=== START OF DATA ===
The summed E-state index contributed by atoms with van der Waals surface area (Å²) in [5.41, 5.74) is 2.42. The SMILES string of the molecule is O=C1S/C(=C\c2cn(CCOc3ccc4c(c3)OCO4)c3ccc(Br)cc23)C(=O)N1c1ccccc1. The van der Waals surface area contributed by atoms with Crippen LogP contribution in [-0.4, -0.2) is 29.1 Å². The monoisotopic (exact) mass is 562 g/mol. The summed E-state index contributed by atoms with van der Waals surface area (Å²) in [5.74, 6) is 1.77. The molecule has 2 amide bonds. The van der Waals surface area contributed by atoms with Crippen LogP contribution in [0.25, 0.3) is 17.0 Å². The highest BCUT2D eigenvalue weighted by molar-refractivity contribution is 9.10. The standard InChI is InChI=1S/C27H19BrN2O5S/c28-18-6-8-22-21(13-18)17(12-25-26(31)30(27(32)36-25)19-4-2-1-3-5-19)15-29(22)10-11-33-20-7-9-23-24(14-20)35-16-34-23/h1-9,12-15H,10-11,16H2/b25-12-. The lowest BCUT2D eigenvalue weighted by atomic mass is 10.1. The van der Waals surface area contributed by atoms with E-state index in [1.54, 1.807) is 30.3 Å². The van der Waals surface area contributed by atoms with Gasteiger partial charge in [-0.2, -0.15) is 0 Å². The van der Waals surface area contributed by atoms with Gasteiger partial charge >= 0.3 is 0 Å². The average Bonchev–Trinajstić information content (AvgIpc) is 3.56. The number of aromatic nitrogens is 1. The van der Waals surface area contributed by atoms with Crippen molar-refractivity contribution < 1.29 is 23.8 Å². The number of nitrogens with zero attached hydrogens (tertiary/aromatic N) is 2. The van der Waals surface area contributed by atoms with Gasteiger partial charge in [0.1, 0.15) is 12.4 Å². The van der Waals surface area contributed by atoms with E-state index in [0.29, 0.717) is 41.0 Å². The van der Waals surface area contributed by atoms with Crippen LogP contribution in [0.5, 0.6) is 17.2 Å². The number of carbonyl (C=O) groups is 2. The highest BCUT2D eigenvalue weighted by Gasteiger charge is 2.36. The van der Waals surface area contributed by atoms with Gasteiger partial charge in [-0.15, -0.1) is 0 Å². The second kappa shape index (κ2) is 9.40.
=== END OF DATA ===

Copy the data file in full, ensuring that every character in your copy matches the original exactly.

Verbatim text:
The summed E-state index contributed by atoms with van der Waals surface area (Å²) in [5.41, 5.74) is 2.42. The SMILES string of the molecule is O=C1S/C(=C\c2cn(CCOc3ccc4c(c3)OCO4)c3ccc(Br)cc23)C(=O)N1c1ccccc1. The van der Waals surface area contributed by atoms with Crippen LogP contribution in [-0.4, -0.2) is 29.1 Å². The monoisotopic (exact) mass is 562 g/mol. The summed E-state index contributed by atoms with van der Waals surface area (Å²) in [5.74, 6) is 1.77. The molecule has 2 amide bonds. The van der Waals surface area contributed by atoms with Crippen LogP contribution in [0.25, 0.3) is 17.0 Å². The highest BCUT2D eigenvalue weighted by molar-refractivity contribution is 9.10. The standard InChI is InChI=1S/C27H19BrN2O5S/c28-18-6-8-22-21(13-18)17(12-25-26(31)30(27(32)36-25)19-4-2-1-3-5-19)15-29(22)10-11-33-20-7-9-23-24(14-20)35-16-34-23/h1-9,12-15H,10-11,16H2/b25-12-. The lowest BCUT2D eigenvalue weighted by atomic mass is 10.1. The van der Waals surface area contributed by atoms with E-state index in [1.54, 1.807) is 30.3 Å². The van der Waals surface area contributed by atoms with Gasteiger partial charge in [-0.2, -0.15) is 0 Å². The van der Waals surface area contributed by atoms with Gasteiger partial charge >= 0.3 is 0 Å². The average Bonchev–Trinajstić information content (AvgIpc) is 3.56. The number of aromatic nitrogens is 1. The van der Waals surface area contributed by atoms with Crippen molar-refractivity contribution < 1.29 is 23.8 Å². The number of nitrogens with zero attached hydrogens (tertiary/aromatic N) is 2. The van der Waals surface area contributed by atoms with Gasteiger partial charge in [0.1, 0.15) is 12.4 Å². The van der Waals surface area contributed by atoms with E-state index in [0.29, 0.717) is 41.0 Å². The van der Waals surface area contributed by atoms with Crippen LogP contribution in [0.5, 0.6) is 17.2 Å². The number of carbonyl (C=O) groups is 2. The highest BCUT2D eigenvalue weighted by Gasteiger charge is 2.36. The van der Waals surface area contributed by atoms with Gasteiger partial charge in [-0.15, -0.1) is 0 Å². The second kappa shape index (κ2) is 9.40.